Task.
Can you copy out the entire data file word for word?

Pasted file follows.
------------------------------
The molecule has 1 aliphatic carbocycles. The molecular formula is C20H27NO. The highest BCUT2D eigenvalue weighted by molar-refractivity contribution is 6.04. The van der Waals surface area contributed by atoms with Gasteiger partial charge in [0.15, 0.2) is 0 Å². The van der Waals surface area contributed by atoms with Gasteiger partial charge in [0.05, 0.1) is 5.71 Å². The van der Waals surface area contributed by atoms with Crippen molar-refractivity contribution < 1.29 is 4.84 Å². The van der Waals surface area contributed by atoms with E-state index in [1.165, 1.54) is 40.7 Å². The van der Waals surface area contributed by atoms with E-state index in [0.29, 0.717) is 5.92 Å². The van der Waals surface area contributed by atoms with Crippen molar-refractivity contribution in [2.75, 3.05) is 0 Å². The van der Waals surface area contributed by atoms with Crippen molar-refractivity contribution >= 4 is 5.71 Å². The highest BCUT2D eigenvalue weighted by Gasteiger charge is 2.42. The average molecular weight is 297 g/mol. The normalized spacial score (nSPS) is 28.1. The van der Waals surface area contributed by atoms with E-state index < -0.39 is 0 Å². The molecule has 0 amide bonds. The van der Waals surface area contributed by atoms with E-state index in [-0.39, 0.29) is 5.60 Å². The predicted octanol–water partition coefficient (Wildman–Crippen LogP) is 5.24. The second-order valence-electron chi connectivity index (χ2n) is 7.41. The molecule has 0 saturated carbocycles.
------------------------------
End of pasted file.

The molecule has 1 aliphatic carbocycles. The molecular formula is C20H27NO. The highest BCUT2D eigenvalue weighted by molar-refractivity contribution is 6.04. The van der Waals surface area contributed by atoms with Gasteiger partial charge in [0.15, 0.2) is 0 Å². The van der Waals surface area contributed by atoms with Gasteiger partial charge in [0.05, 0.1) is 5.71 Å². The van der Waals surface area contributed by atoms with Crippen molar-refractivity contribution < 1.29 is 4.84 Å². The van der Waals surface area contributed by atoms with E-state index in [1.165, 1.54) is 40.7 Å². The van der Waals surface area contributed by atoms with E-state index in [0.29, 0.717) is 5.92 Å². The van der Waals surface area contributed by atoms with Crippen molar-refractivity contribution in [2.75, 3.05) is 0 Å². The van der Waals surface area contributed by atoms with Crippen molar-refractivity contribution >= 4 is 5.71 Å². The highest BCUT2D eigenvalue weighted by Gasteiger charge is 2.42. The average molecular weight is 297 g/mol. The normalized spacial score (nSPS) is 28.1. The van der Waals surface area contributed by atoms with E-state index < -0.39 is 0 Å². The molecule has 0 amide bonds. The van der Waals surface area contributed by atoms with E-state index in [-0.39, 0.29) is 5.60 Å². The predicted octanol–water partition coefficient (Wildman–Crippen LogP) is 5.24. The second-order valence-electron chi connectivity index (χ2n) is 7.41. The molecule has 0 saturated carbocycles.